DIY Currency, 12 year odyssey.
"Obviously the creation of sterling is immoral as most people understand it, it doesn't do what society wants it to, and sterling is certain to fail soon, so the race is on to find a new financial currency before this one collapses ruinously". Steve Baker MP, junior treasury minister 2017. I think I'd enjoy being the mint. Can I beat facebook, the Bank of England and the IMF and get my currency up and exchanging first?
Tom Cousins £5er, 2020
You can accept a 'Tom Cousins £5' from me for goods or services, possibly even slightly unpleasent plastic £5 notes. You can then try and spend it with somebody else or return to me and I will accept it back in return for half an hour of my artistic labour. When deciding whether to accept my £5er, you should ask yourself do I like this object as much as £5 sterling? Will someone else value this as much as £5 sterling? How likely is Tom to become as famous as Banksy and what would it then be worth? Can I or someone else I know make use of Tom's artistic labour in the future - obviously this will be much more likely if you live in the Forest of Dean.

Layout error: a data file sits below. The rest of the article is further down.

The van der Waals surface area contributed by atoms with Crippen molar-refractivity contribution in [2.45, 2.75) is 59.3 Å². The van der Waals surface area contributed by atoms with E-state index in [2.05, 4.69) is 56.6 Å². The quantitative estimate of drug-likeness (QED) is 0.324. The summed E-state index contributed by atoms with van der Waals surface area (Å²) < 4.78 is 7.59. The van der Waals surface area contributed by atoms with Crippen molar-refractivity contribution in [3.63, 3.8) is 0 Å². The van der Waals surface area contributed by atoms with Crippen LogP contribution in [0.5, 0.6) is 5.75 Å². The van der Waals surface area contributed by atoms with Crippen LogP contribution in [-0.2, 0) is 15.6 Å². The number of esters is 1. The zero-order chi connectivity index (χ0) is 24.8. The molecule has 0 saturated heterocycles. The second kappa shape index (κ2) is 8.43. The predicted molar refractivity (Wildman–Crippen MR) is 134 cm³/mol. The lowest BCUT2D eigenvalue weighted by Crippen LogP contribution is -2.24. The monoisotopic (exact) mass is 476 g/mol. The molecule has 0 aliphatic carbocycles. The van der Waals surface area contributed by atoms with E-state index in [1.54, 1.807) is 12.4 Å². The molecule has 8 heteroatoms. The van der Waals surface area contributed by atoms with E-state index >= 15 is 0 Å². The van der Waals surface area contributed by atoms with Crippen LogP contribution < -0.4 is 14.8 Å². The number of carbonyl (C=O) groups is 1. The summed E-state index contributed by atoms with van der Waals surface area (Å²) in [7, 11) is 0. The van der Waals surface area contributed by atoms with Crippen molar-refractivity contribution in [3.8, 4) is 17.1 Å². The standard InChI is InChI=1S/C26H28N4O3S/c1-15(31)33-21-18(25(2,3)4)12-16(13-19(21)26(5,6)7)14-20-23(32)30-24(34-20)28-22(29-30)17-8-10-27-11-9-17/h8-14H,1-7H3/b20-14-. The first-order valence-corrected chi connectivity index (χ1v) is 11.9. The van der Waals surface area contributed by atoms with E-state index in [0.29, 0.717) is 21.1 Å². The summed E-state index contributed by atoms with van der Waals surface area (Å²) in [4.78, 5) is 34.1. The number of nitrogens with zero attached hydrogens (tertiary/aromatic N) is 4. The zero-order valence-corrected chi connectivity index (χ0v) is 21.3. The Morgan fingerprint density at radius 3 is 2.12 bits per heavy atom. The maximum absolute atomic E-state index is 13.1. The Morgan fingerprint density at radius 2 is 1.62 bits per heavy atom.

I printed £300 worth in Feb 2020 as an experiment. Its silk screen printed slivers of mixed wood (this one is chestnut), approx 80mm x 68mm x 3mm. If my 'Tom Cousins £5ers' are casually accepted as currency I shall make a second release in my winter slack months of 2021.
Why wooden money? Apart from I live in the Forest, I want to make money real before we all have to transact with an app. Pastic sterling might take 400 years to degrade, but you won't be able to use it in 15 years time. Whereas I have no pension, my currency is a relatively safe longer term risk and at least you'll be able to start a fire with it if not.
Coleford cash, 2019
Local currencies have worked well in small towns of Canada and Australia, where isolated communities have exchanged so much tax unrecognised currency that tax revenue has dried up. You could look at it as anti social tax dodging, or as an effective free way of investing in the rural economy and making it immune to the failings, whims and profiteering of global banking.
In 2019 I proposed to the Coleford Town Council Regeneration committee that I printed Coleford Cash, it was to be �2.50 or �5 denomination silk screen printed onto credit card slivers of wood. As I discussed it with shop keepers, tradesmen and town councilors it went through various mutations. The positives I was promoting was Coleford branding, encouraging local residents to shop in town, sales to tourists, and suggesting it be seen as a discount voucher. I would like to have given �10 to every resident, �80,000 total distributed with council tax bills.